Film review – Harry Potter and the Deathly Hallows: Part 2 (2011)

Harry Potter and the Deathly Hallows: Part 2 - Harry Potter (Daniel Radcliffe)
Harry Potter (Daniel Radcliffe)

Ten years after the first film was released and fourteen years after the original novel was published, the Harry Potter saga comes to a close. In one of the strongest scenes in this final film, a character tells Harry about the importance of words and how things that exist only in the mind are as real as anything else. It’s a stirring tribute to the power of literature and the power of imagination, and it deserves to be found in the final film adaptation of one of the most beloved and successful series of novels ever written. As these novels have inspired people of all ages from all over the world to take up reading, even if this final film were a complete dud (and it’s far from it), the legacy that Harry Potter leaves behind is to be applauded.

Unsurprisingly this film picks up directly from where Harry Potter and the Deathly Hallows: Part 1 finishes. Harry (Daniel Radcliffe), Ron (Rupert Grint), and Hermione (Emma Watson) are trying to find the remaining horcruxes while Lord Voldemort (Ralph Fiennes) and his supporters grow in power. There’s an atmospheric stillness and quietness during the opening scenes to convey the feeling of our heroes being in the eye of the storm. An exciting sequence at the Wizarding Bank Gringotts soon kicks off the action, with the inclusion of an extremely impressive looking CGI dragon. The really big battle scene at Hogwarts occurs midway through the film leaving the later climatic scenes to focus on the more intimate and personal conflicts between the core characters. It’s all completely appropriate; we get the big spectacle but the film ends with the type of action that feels the most faithful to the rest of the series.

Harry Potter and the Deathly Hallows: Part 2 - Neville Longbottom (Matthew Lewis), Hermione Granger (Emma Watson), Ron Weasley (Rupert Grint) and Harry Potter (Daniel Radcliffe)
Neville Longbottom (Matthew Lewis), Hermione Granger (Emma Watson), Ron Weasley (Rupert Grint) and Harry Potter (Daniel Radcliffe)

This is the fourth Harry Potter film by David Yates and while it still doesn’t hit the heights of the third and fourth film in the franchise, it is the best one of the last four. The previous three films felt at times like extended prologues for this one, but what it delivers considerably makes up for that. The rules of the Harry Potter universe are now established so no longer are there moments where bits of magic seem to be conveniently remembered or discovered at a moment of crisis. All the missing details concerning important backstories are skilfully woven into the main narrative and many of the supporting characters get an appropriate sense of closure along with the leads. It is especially wonderful to see the much derided character Neville Longbottom (Matthew Lewis) finally come into his own and Professor Minerva McGonagall (Maggie Smith) also gets a couple of great moments.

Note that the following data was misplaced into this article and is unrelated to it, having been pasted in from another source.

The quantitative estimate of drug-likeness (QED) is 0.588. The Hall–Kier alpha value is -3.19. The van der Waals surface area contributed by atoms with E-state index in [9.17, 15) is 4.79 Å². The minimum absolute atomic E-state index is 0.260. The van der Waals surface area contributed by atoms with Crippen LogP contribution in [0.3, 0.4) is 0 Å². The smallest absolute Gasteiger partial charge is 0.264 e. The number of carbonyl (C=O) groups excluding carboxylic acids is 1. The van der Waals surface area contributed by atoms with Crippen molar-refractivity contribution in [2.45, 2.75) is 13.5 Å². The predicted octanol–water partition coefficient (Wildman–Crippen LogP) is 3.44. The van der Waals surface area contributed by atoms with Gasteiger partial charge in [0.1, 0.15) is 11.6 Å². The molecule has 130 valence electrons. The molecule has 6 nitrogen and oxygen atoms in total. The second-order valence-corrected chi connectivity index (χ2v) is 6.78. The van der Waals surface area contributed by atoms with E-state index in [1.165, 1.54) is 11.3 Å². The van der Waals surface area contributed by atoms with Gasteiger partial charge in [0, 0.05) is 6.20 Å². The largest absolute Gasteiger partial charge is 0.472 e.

It was inevitable that this film was going to be quite moving considering the fate of various characters that we’ve all been with for a decade now. Nevertheless, Yates handles such moments well without losing momentum. The sight of the damaged Hogwarts buildings strongly evokes the look of the bombed out buildings throughout parts of England after World War II, touching on some of the Nazism imagery that found its way into Part 1. The epilogue may generate more unintentional laughs than intended, but it still possesses a very affectionate farewell to these now iconic characters. Casual fans of the film series will find this final outing extremely satisfying while the more serious fans are going to absolutely love it.

Thomas Caldwell, 2011

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  1. All of David Yates’ films are better cinematic instalments than Goblet of Fire. They are also on par with Azkaban. Yates is the best director this series has had.

  2. Me2334, I completely agree. It frustrates me sometimes when critics honor Goblet of Fire with such prestiege when in fact the true magic lies in what both Cuaron and Yates were able to achieve in regards to film artistic integrity. Visually and emotionally, Yates and Cuaron made the most effective and poignant installments in the series. But, this is coming from someone who has studied film and the characteristics that make films artistic.

  3. ah. the book definitely did the better ending. but what can compare to imagination. loved the film. loved the energy. hated the audience i saw it with … they were tragically unmoved and silent.

    i feel a bit of loss at the moment. cinema revisit i think.

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